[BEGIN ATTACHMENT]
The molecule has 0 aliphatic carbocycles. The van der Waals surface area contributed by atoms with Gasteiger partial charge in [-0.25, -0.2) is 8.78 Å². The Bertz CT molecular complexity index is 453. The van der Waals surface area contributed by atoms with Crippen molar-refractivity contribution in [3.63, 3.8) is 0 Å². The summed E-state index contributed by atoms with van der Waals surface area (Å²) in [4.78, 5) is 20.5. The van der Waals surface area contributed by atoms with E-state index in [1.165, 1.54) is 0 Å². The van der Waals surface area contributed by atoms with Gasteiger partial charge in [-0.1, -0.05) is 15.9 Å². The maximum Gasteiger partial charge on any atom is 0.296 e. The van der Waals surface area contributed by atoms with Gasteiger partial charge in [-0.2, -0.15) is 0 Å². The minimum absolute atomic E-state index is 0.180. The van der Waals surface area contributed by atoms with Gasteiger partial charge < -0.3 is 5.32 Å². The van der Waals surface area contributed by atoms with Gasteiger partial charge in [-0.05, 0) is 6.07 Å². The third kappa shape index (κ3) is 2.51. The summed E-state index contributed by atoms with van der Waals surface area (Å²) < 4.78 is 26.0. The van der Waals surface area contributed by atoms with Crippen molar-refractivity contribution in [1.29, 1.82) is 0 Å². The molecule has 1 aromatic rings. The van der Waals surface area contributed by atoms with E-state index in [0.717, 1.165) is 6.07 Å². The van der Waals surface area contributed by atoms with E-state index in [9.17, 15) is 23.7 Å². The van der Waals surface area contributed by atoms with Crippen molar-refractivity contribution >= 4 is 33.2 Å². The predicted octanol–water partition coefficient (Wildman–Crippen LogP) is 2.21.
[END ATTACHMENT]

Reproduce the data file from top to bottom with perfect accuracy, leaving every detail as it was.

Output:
The molecule has 0 aliphatic carbocycles. The van der Waals surface area contributed by atoms with Gasteiger partial charge in [-0.25, -0.2) is 8.78 Å². The Bertz CT molecular complexity index is 453. The van der Waals surface area contributed by atoms with Crippen molar-refractivity contribution in [3.63, 3.8) is 0 Å². The summed E-state index contributed by atoms with van der Waals surface area (Å²) in [4.78, 5) is 20.5. The van der Waals surface area contributed by atoms with E-state index in [1.165, 1.54) is 0 Å². The van der Waals surface area contributed by atoms with Gasteiger partial charge in [-0.1, -0.05) is 15.9 Å². The maximum Gasteiger partial charge on any atom is 0.296 e. The van der Waals surface area contributed by atoms with Gasteiger partial charge in [-0.2, -0.15) is 0 Å². The minimum absolute atomic E-state index is 0.180. The van der Waals surface area contributed by atoms with Gasteiger partial charge < -0.3 is 5.32 Å². The van der Waals surface area contributed by atoms with Gasteiger partial charge in [-0.05, 0) is 6.07 Å². The third kappa shape index (κ3) is 2.51. The summed E-state index contributed by atoms with van der Waals surface area (Å²) < 4.78 is 26.0. The van der Waals surface area contributed by atoms with Crippen molar-refractivity contribution in [1.29, 1.82) is 0 Å². The molecule has 1 aromatic rings. The van der Waals surface area contributed by atoms with E-state index in [0.717, 1.165) is 6.07 Å². The van der Waals surface area contributed by atoms with E-state index in [9.17, 15) is 23.7 Å². The van der Waals surface area contributed by atoms with Crippen molar-refractivity contribution >= 4 is 33.2 Å². The predicted octanol–water partition coefficient (Wildman–Crippen LogP) is 2.21.